Journal of Chemical Biology

, Volume 7, Issue 4, pp 143–161 | Cite as

Resistance to antifungals that target CYP51

  • Josie E. Parker
  • Andrew G. S. Warrilow
  • Claire L. Price
  • Jonathan G. L. Mullins
  • Diane E. Kelly
  • Steven L. Kelly


Fungal diseases are an increasing global burden. Fungi are now recognised to kill more people annually than malaria, whilst in agriculture, fungi threaten crop yields and food security. Azole resistance, mediated by several mechanisms including point mutations in the target enzyme (CYP51), is increasing through selection pressure as a result of widespread use of triazole fungicides in agriculture and triazole antifungal drugs in the clinic. Mutations similar to those seen in clinical isolates as long ago as the 1990s in Candida albicans and later in Aspergillus fumigatus have been identified in agriculturally important fungal species and also wider combinations of point mutations. Recently, evidence that mutations originate in the field and now appear in clinical infections has been suggested. This situation is likely to increase in prevalence as triazole fungicide use continues to rise. Here, we review the progress made in understanding azole resistance found amongst clinically and agriculturally important fungal species focussing on resistance mechanisms associated with CYP51. Biochemical characterisation of wild-type and mutant CYP51 enzymes through ligand binding studies and azole IC50 determinations is an important tool for understanding azole susceptibility and can be used in conjunction with microbiological methods (MIC50 values), molecular biological studies (site-directed mutagenesis) and protein modelling studies to inform future antifungal development with increased specificity for the target enzyme over the host homologue.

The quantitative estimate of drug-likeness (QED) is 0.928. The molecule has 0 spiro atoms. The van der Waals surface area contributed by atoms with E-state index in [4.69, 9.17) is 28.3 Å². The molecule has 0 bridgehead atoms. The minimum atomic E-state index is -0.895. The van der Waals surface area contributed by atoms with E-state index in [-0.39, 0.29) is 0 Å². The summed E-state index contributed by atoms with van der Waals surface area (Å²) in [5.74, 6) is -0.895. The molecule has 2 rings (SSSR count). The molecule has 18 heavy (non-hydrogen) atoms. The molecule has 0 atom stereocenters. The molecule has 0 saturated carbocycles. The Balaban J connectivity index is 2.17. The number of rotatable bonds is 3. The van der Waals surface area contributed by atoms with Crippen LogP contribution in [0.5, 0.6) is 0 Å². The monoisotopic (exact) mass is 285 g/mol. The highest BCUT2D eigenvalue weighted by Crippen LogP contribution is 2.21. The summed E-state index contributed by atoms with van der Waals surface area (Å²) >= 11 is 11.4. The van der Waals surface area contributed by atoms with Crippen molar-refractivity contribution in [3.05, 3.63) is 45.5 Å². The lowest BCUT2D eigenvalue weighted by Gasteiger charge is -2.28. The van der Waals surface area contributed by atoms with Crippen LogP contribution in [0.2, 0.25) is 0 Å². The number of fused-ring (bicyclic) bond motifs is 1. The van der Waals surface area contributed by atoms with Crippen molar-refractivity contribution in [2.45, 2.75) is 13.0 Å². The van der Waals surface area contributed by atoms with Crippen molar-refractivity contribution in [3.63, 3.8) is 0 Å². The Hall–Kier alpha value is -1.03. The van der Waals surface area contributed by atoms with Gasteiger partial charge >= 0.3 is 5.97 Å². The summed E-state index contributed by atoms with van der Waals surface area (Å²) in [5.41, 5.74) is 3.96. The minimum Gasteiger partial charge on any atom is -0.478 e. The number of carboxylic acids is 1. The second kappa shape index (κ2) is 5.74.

CYP51 Sterol 14-demethylase Point mutations Azole resistance Antifungals Fungicides 



This work was in part supported by the European Regional Development Fund/Welsh Government funded BEACON research programme.

We are grateful to the Engineering and Physical Sciences Research Council National Mass Spectrometry Service Centre at Swansea University for assistance in GC/MS analyses.


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Copyright information

© Springer-Verlag Berlin Heidelberg 2014

Authors and Affiliations

  • Josie E. Parker
    • 1
  • Andrew G. S. Warrilow
    • 1
  • Claire L. Price
    • 1
  • Jonathan G. L. Mullins
    • 1
  • Diane E. Kelly
    • 1
  • Steven L. Kelly
    • 1
  1. 1.Centre for Cytochrome P450 Biodiversity, Institute of Life Science, College of MedicineSwansea UniversitySwanseaUK

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